The race for Walla Walla Port commissioner between incumbent Michael Fredrickson and challenger Barlow Corkrum has been extremely contentious.
Many supporters of both candidates, as well as the general public, were probably ecstatic to see Election Day come and the votes counted.
But when the first wave of ballots were counted just after 8 p.m. on Election Day the race was too close to call. Fredrickson led by 159 votes with thousands of ballots still out. The second wave of ballots was counted on Thursday, cutting Fredrickson's lead to 49.
The ballots will continue to trickle in. Another count is set for Wednesday. The winner might not be known until Nov. 29, which is the date set by the state to certify the election.
But it's not the fault of County Auditor Karen Martin or local election officials. They are merely following the law written to accommodate counting all ballots postmarked by Election Day.
It's time to change the law. Candidates, their supporters and the general public should not have to wait nearly a month to find out who won in close races.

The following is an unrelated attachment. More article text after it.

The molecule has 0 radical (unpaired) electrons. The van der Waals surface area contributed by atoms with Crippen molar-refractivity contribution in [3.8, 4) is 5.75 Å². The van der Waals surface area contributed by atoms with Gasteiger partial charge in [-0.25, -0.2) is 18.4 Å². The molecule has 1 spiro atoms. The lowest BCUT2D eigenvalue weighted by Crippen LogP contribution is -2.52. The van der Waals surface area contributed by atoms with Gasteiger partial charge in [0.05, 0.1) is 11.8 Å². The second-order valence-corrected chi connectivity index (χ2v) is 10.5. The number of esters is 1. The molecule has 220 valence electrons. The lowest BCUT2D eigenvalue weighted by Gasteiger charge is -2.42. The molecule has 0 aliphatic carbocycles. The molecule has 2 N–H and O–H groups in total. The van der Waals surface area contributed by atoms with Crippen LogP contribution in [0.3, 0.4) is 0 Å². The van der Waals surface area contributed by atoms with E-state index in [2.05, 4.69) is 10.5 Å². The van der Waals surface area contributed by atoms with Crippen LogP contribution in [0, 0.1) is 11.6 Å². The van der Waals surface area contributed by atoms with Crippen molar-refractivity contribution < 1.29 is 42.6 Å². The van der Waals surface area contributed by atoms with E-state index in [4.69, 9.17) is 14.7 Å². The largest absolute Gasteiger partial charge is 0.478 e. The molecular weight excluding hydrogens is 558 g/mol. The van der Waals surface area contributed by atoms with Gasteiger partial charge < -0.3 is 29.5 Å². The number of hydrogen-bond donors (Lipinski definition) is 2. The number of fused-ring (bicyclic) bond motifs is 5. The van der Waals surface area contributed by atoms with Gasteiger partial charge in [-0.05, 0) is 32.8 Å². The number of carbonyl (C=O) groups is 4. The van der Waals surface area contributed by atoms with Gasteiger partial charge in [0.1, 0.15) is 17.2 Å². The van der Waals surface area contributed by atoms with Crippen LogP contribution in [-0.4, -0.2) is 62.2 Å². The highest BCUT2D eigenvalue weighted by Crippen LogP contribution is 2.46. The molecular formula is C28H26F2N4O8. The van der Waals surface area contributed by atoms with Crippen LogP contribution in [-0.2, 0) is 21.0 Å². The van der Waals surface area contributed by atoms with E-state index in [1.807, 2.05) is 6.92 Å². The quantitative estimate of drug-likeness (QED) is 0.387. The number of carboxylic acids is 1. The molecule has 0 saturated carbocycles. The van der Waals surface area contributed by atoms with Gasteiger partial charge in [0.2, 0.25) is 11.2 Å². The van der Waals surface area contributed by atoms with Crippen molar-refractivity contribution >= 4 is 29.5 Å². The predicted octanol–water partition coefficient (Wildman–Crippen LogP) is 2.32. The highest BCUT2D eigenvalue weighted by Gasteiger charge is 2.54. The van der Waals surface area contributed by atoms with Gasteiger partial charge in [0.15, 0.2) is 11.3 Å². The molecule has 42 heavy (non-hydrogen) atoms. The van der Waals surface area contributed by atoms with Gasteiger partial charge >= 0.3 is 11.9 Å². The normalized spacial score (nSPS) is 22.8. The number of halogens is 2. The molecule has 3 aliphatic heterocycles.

Secretary of State Sam Reed, the state's chief elections officer, has long understood this was a problem and has been lobbying the Legislature to approve a simple fix.
The law should be changed so that all ballots must be received no later than 8 p.m. on Election Day.
This change would allow elections to be wrapped up faster.
It is estimated that only about half of the vote statewide had been counted by the end of election night this year.
But in Oregon, a state that went vote-by-mail before Washington, the ballots have to be received by Election Day. Voters either have to mail their ballots several days before Election Day or drop them in drop boxes throughout communities.
A clear winner in Oregon elections is generally established within a few hours of polls closing. Close races can be settled in a matter of a few days.
And the Oregon method actually results in greater voter participation.
During the presidential election of 2008 the voter turnout rate in Washington state was 84.6 percent. Oregon's voter turnout that year was 85.7 percent.
The reason for Oregon's higher voter turnout is some of Washington's ballots are not counted even though they were mailed on Election Day. Reed and others have concluded the problem is some U.S. Postal Service offices -- particularly those in small towns or rural areas -- are not staffed in the evening or late at night. As a result, Reed said, the ballots are postmarked a day later and are not counted.
It's time lawmakers improve the vote-by-mail process by setting a firm deadline for ballots to be received.